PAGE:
Last week, I had the great fortune of participating in a passionate discussion with a set of brilliant and effective leaders on what some call the “progressive project,” in reference to the long-term goals and strategies of a broadly defined progressive movement. In the brightly lit meeting rooms of the Desmond Tutu Retreat Center in NY, a set of very smart people puzzled over the question many in the progressive movement have been asking for the last fifty years.
What will it take for us to win?
As we talked, a comrade of mine from the League of Young Voters announced that the more than 60 million dollars spent by Republicans on the Scott Walker campaign in Wisconsin resulted in 38% of union households voting for Walker, and therefore against their own self-interests- according to a June 5th article published in the NY Times. The big question on everyone’s mind was why.
This same question was on the minds of an amazing group of Black leaders convened by the ‘Black Organizing for Dignity and Leadership’ project. I had the honor of facilitating a workshop on strategic framing at their final retreat, and it didn’t surprise me these sharp minds raised the same questions I’d heard earlier in the week.
Both events convinced me that we all know that the ideological terrain on labor has been bought, sold, and organized by the conservative right for at least the last fifty years- and that strategies to overcome that history needed to be more comprehensive now than they have ever been. What we don’t know, is beyond matching the conservative right dollar for dollar on media and political campaigns, what strategies might out-maneuver these painful and consistent wins, and allow us to bend the arc, as Martin Luther King described.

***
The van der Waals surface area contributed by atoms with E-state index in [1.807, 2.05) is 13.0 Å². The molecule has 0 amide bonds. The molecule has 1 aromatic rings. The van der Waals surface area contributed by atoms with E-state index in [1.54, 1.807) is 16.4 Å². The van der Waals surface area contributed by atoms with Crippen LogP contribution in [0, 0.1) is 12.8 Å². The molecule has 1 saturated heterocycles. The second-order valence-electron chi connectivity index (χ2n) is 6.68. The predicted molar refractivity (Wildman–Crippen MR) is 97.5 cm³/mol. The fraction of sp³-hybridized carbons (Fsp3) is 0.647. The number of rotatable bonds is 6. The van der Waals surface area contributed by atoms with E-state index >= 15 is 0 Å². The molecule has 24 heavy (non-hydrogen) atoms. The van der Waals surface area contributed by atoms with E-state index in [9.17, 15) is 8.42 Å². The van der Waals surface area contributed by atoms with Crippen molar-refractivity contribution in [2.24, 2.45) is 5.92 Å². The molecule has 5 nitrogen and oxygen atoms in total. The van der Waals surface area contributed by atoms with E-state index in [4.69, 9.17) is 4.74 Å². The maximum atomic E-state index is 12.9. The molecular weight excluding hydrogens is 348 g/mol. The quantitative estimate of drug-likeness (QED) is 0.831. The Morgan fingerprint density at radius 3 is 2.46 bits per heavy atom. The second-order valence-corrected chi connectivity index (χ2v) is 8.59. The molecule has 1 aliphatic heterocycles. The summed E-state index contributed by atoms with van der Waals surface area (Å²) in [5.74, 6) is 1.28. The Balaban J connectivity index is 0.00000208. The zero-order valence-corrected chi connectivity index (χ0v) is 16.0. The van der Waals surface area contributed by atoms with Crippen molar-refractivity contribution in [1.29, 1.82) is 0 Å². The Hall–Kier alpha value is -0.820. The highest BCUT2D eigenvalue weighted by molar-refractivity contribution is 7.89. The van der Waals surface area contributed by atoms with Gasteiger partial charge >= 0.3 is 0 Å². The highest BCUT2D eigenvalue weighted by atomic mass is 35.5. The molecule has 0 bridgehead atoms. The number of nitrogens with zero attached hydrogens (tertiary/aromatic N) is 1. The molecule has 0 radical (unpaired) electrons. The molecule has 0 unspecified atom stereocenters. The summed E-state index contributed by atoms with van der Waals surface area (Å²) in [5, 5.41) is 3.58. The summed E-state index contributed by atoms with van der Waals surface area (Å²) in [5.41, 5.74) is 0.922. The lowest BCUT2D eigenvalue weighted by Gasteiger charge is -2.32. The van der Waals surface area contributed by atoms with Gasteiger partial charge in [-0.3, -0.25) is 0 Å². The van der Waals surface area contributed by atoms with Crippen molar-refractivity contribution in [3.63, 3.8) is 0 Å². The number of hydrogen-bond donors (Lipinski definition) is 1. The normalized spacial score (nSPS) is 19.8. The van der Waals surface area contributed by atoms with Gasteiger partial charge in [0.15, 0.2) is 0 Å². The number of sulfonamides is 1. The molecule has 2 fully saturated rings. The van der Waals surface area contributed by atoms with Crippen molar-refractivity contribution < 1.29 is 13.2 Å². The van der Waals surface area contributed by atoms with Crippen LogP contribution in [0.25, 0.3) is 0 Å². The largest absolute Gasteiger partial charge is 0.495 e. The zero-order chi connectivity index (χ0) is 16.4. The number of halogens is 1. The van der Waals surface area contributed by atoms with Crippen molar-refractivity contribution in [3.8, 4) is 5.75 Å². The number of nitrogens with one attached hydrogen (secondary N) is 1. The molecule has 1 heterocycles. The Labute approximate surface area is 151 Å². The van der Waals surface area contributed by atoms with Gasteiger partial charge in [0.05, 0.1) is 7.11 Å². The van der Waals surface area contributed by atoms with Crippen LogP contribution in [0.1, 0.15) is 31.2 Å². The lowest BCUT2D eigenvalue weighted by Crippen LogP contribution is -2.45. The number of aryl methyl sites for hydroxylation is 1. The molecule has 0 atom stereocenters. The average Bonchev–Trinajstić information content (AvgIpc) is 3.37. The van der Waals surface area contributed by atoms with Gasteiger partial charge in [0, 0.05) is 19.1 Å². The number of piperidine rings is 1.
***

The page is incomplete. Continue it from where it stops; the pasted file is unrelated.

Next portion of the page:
While there are likely a million reasons why Scott Walker won, it occurred to me that at least part of the broad question of “why we can’t seem to win” resides in the desperate lack of a comprehensive strategy for progressive social change that impacts both heart and mind, and shifts the mental models of individualism, meritocracy, and corporate personhood that have been etched into our national consciousness for generations.
To accomplish this impressive feat, we must learn from historical precedent, the emergence of new sciences, and best practices on transforming relations of power from around the world. What those before us, and around us, have learned is that political change without cultural change is a near impossibility.
That’s why a small group of alliance, communications, and arts leaders formed the Echo Collaborative. Together, these leaders have begun examining and experimenting with cultural collaborations for social change using traditional and non-traditional methods.